We learned that the member base was inherently competitive, so a point system created an incentive to keep users engaged. We observed that an Q&A forum wasn’t the way they naturally wanted to communicate, so we adjusted our posting functionality and allowed private messaging. We found that there are compliance laws for companies' veteran workforce and resources for this were much more valuable than any ad space. Most importantly, we learned that once users understood the value of RallyPoint, they were completely hooked. And so came our incessant quest to improve upon the foundation we had laid.
All of this came to give me an entirely new perspective on design. It wasn’t clear to me immediately, but what really drew me into product design was the user feedback loop. I’m generally a social person and highly curious - this provided outlets for both. Just like my childhood years when I’d take clocks and printers apart to see how the mechanics worked on the inside, I learned to start my design process with one important objective: understanding why. I wanted to understand what it was that people needed, what was missing, and the best way to try so solve for that. Despite being conditioned in art studios and classrooms my entire life to defend my every design decision, I now look forward to all feedback - negative or positive. When I find out a design was unsuccessful, or “wrong,” it just inspires me to dig back in and figure out how to make it right.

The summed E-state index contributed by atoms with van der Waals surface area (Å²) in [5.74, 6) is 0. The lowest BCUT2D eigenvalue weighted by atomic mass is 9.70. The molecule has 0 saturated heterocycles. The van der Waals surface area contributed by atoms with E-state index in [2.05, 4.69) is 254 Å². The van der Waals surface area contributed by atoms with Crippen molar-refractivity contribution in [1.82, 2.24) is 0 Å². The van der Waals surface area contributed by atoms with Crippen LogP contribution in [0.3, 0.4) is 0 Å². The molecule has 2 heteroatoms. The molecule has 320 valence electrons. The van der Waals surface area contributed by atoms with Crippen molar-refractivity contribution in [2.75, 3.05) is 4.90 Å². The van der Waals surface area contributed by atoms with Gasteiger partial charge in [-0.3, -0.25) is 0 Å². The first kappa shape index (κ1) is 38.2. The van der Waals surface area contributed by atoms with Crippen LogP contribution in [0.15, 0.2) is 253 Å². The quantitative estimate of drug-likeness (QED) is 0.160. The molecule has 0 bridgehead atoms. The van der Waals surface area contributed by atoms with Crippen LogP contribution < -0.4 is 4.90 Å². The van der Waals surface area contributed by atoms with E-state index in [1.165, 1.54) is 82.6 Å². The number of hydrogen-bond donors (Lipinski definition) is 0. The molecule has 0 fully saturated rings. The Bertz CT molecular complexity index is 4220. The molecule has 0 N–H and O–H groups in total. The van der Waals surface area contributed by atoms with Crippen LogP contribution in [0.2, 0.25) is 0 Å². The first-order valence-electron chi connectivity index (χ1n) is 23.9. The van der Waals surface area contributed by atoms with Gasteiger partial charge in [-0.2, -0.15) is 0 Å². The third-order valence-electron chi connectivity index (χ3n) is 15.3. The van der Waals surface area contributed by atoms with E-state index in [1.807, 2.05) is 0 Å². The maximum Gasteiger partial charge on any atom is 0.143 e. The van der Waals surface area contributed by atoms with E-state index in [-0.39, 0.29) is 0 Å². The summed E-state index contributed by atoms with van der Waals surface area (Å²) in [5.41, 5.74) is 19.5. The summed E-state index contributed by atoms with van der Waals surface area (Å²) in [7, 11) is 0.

Without the experience of building a product for the military community, it would likely have taken me a lot longer to realize what design really is. Design is not the way something looks or even works. Design is a way of thinking. It’s a way of solving problems. If you can apply that mentality to whatever it is you’re working on - even if that thing is as simple as a makeshift potato chip bag clip or as boring as a budgeting spreadsheet - it will open up a whole new understanding of what it means to “design.”